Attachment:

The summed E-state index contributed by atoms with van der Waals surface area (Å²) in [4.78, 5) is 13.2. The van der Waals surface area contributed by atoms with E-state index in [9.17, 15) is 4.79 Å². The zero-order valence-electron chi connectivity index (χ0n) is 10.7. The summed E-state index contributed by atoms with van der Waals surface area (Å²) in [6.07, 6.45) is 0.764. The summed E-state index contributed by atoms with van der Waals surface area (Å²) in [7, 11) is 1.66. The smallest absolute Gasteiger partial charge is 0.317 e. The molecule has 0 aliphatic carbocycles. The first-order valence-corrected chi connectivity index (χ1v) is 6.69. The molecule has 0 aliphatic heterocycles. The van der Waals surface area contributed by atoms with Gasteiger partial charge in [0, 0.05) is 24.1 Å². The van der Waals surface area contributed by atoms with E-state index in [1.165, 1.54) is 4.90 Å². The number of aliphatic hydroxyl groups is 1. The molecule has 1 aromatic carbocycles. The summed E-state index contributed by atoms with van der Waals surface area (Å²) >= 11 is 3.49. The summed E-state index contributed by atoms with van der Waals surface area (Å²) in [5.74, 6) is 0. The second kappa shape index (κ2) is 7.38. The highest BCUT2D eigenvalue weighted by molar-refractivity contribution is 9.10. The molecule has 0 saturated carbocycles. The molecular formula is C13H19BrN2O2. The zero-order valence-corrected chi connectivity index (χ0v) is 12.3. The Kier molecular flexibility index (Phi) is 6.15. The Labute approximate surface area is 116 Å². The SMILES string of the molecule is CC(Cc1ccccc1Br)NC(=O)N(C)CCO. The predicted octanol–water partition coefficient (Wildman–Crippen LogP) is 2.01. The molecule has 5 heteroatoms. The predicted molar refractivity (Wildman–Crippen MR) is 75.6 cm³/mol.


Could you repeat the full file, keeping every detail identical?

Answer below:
The summed E-state index contributed by atoms with van der Waals surface area (Å²) in [4.78, 5) is 13.2. The van der Waals surface area contributed by atoms with E-state index in [9.17, 15) is 4.79 Å². The zero-order valence-electron chi connectivity index (χ0n) is 10.7. The summed E-state index contributed by atoms with van der Waals surface area (Å²) in [6.07, 6.45) is 0.764. The summed E-state index contributed by atoms with van der Waals surface area (Å²) in [7, 11) is 1.66. The smallest absolute Gasteiger partial charge is 0.317 e. The molecule has 0 aliphatic carbocycles. The first-order valence-corrected chi connectivity index (χ1v) is 6.69. The molecule has 0 aliphatic heterocycles. The van der Waals surface area contributed by atoms with Gasteiger partial charge in [0, 0.05) is 24.1 Å². The van der Waals surface area contributed by atoms with E-state index in [1.165, 1.54) is 4.90 Å². The number of aliphatic hydroxyl groups is 1. The molecule has 1 aromatic carbocycles. The summed E-state index contributed by atoms with van der Waals surface area (Å²) >= 11 is 3.49. The summed E-state index contributed by atoms with van der Waals surface area (Å²) in [5.74, 6) is 0. The second kappa shape index (κ2) is 7.38. The highest BCUT2D eigenvalue weighted by molar-refractivity contribution is 9.10. The molecule has 0 saturated carbocycles. The molecular formula is C13H19BrN2O2. The zero-order valence-corrected chi connectivity index (χ0v) is 12.3. The Kier molecular flexibility index (Phi) is 6.15. The Labute approximate surface area is 116 Å². The SMILES string of the molecule is CC(Cc1ccccc1Br)NC(=O)N(C)CCO. The predicted octanol–water partition coefficient (Wildman–Crippen LogP) is 2.01. The molecule has 5 heteroatoms. The predicted molar refractivity (Wildman–Crippen MR) is 75.6 cm³/mol.